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Chapter 16 Workbook A Copyright by Pearson Education, Inc., or its afliates. All Rights Reserved.

247






Darwins Theory
of Evolution


Evolution
Q: What is natural selection?




16.1 What
patterns of
biodiversity did
Darwin observe
aboard the Beagle?
WHAT I KNOW
SAMPLE ANSWER: On each island
that Darwin visited, he saw
different species of plants and
animals.
WHAT I LEARNED

SAMPLE ANSWER: Darwin noticed
that different, yet similar,
species inhabited separated,
but similar, habitats around
the globe. Also, different, yet
related, species often occupied
different habitats within a
local area.



16.2 How did
other scientists
work help Darwin
develop his theory
of natural selection?
SAMPLE ANSWER: Other scientists
did research on how
organisms inherited different
traits.
SAMPLE ANSWER: Hutton and
Lyell concluded that Earth is
extremely old. Lamarck
suggested that species are
not fixed. Malthus reasoned
larger populations would
deplete resources.





16.3 What is
Darwins theory of
evolution by natural
selection?

SAMPLE ANSWER: Organisms that
are best adapted to their
environment survive longer
and have more offspring.

SAMPLE ANSWER: Natural
selection is the process by
which organisms with
variations most suited to their
local environment survive and
leave more offspring. Over
time, beneficial traits
accumulate in a population.



16.4 What are
the main lines of
scientific evidence
that support
Darwins theory of
evolution by natural
selection?
SAMPLE ANSWER: Fossils show
how organisms have changed
over time.
SAMPLE ANSWER: Biogeography,
fossils, homologous structures,
similarities in embryological
development, the universal
genetic code, homologous
molecules, and field studies
provide evidence of evolution.


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248





16.1 Darwins Voyage of Discovery
Lesson Objectives
State Charles Darwins contribution to science.
Describe the three patterns of biodiversity noted by Darwin.
Lesson Summary
Darwins Epic Journey Darwin developed a scientific theory to explain how evolution, or
change over time, occurs in living things. Darwins theory explains how modern organisms
have evolved over long periods of time through descent from common ancestors.

Observations Aboard the Beagle During his five-year trip on the Beagle, Darwin
made many observations and collected a great deal of evidence.
He noticed that many different, yet ecologically similar, animal and plant species
occupied different, yet ecologically similar, habitats around the globe.
On the Galpagos Islands, Darwin noticed that the traits of many organismssuch as
the shell shapes of tortoisesvaried from island to island. He noticed that different, yet
related, animal and plant species occupied different habitats within a local area.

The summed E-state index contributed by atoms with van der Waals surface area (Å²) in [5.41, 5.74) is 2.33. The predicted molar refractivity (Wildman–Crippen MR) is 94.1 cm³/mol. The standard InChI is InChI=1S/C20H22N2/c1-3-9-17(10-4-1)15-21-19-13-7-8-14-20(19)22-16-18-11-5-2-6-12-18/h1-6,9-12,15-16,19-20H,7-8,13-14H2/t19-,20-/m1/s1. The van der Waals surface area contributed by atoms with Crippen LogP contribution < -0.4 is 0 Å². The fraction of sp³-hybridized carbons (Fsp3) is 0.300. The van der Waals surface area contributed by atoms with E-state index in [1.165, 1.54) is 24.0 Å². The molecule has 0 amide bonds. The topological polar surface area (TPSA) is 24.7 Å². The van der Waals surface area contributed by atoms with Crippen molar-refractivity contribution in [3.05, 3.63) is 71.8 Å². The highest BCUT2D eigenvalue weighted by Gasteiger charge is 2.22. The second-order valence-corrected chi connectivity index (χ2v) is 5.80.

Darwin collected fossils, the preserved remains of ancient organisms. He noticed that
some fossils of extinct species resembled living species.
Darwins findings led him to think that species are not fixed and that they could change by
some natural process.

Darwins Epic Journey
1. On the map below, (1) find and label the Galpagos Islands (2)
circle the names of three large land masses Darwin did not visit on his voyage.



North
America




Atlantic
British
Isles
Europe




Asia
Ocean Pacific
Ocean





Galapagos



Darwins
voyage

South
America


Rheas

Cape
Horn
Africa

Ostriches



Cape of
Good Hope



Australia
Emus


N

W E
Indian
S
Ocean







New
Zealand

0 2000 km

0 1000 mi

Antarctica


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249






For Questions 24, complete each statement by writing the correct word or words. Refer to
the map on the previous page as needed.
2. Darwin spent most of his time exploring the continent of
South America
; he did not

visit
North America
,
Asia
, or
Antarctica
.

3. During Darwins time, geologists were suggesting that Earth was
ancient
and
changed over time
.

4. Darwins work offers insight into the living world by showing organisms are constantly
changing or evolving
.

Observations Aboard the Beagle
Use the drawings of the tortoises to answer Questions 5 and 6.



Isabela Island tortoise Hood Island tortoise
5. What important information about the Galpagos Islands tortoises did Darwin learn?
Darwin learned that the shell shape of a tortoise could be used to identify the island
it inhabited.
6. Given its body structure, which tortoise above would require a habitat where food is
easy to reach?
Because the Isabela Island tortoise has a short neck that restricts the movement of its
head, it would require a habitat where food is easy to reach.
Use the map on the previous page to answer Questions 7 and 8.
7. On the map, place the labels Rheas, Emus, and Ostriches on the continents where they
are found. Why were the similarities among rheas, ostriches, and emus surprising to
Darwin? It was surprising because these different birds lived so far away from each